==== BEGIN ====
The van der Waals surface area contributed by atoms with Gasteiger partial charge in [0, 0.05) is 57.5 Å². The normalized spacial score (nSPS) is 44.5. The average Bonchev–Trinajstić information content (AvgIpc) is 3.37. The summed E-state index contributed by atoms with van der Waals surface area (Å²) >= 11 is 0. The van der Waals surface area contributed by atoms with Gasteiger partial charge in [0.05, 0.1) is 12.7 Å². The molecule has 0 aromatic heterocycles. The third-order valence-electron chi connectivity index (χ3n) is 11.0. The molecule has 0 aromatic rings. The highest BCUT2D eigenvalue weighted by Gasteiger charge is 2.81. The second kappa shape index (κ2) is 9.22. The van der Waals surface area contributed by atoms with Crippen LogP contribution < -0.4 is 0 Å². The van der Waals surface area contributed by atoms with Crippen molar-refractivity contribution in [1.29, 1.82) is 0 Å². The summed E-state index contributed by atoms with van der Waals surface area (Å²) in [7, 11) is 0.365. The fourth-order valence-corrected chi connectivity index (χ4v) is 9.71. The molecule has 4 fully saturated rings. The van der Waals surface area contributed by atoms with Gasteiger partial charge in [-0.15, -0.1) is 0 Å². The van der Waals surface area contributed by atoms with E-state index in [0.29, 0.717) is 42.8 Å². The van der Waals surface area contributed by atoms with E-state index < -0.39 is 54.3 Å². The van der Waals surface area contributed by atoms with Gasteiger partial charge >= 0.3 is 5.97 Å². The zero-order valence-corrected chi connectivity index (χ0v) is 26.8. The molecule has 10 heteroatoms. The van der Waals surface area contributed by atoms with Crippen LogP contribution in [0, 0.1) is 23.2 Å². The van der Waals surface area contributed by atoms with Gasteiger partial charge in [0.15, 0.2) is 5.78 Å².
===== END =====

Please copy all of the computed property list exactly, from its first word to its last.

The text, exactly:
The van der Waals surface area contributed by atoms with Gasteiger partial charge in [0, 0.05) is 57.5 Å². The normalized spacial score (nSPS) is 44.5. The average Bonchev–Trinajstić information content (AvgIpc) is 3.37. The summed E-state index contributed by atoms with van der Waals surface area (Å²) >= 11 is 0. The van der Waals surface area contributed by atoms with Gasteiger partial charge in [0.05, 0.1) is 12.7 Å². The molecule has 0 aromatic heterocycles. The third-order valence-electron chi connectivity index (χ3n) is 11.0. The molecule has 0 aromatic rings. The highest BCUT2D eigenvalue weighted by Gasteiger charge is 2.81. The second kappa shape index (κ2) is 9.22. The van der Waals surface area contributed by atoms with Crippen LogP contribution < -0.4 is 0 Å². The van der Waals surface area contributed by atoms with Crippen molar-refractivity contribution in [1.29, 1.82) is 0 Å². The summed E-state index contributed by atoms with van der Waals surface area (Å²) in [7, 11) is 0.365. The fourth-order valence-corrected chi connectivity index (χ4v) is 9.71. The molecule has 4 fully saturated rings. The van der Waals surface area contributed by atoms with Gasteiger partial charge in [-0.15, -0.1) is 0 Å². The van der Waals surface area contributed by atoms with E-state index in [0.29, 0.717) is 42.8 Å². The van der Waals surface area contributed by atoms with E-state index < -0.39 is 54.3 Å². The van der Waals surface area contributed by atoms with Gasteiger partial charge >= 0.3 is 5.97 Å². The zero-order valence-corrected chi connectivity index (χ0v) is 26.8. The molecule has 10 heteroatoms. The van der Waals surface area contributed by atoms with Crippen LogP contribution in [0, 0.1) is 23.2 Å². The van der Waals surface area contributed by atoms with Gasteiger partial charge in [0.15, 0.2) is 5.78 Å².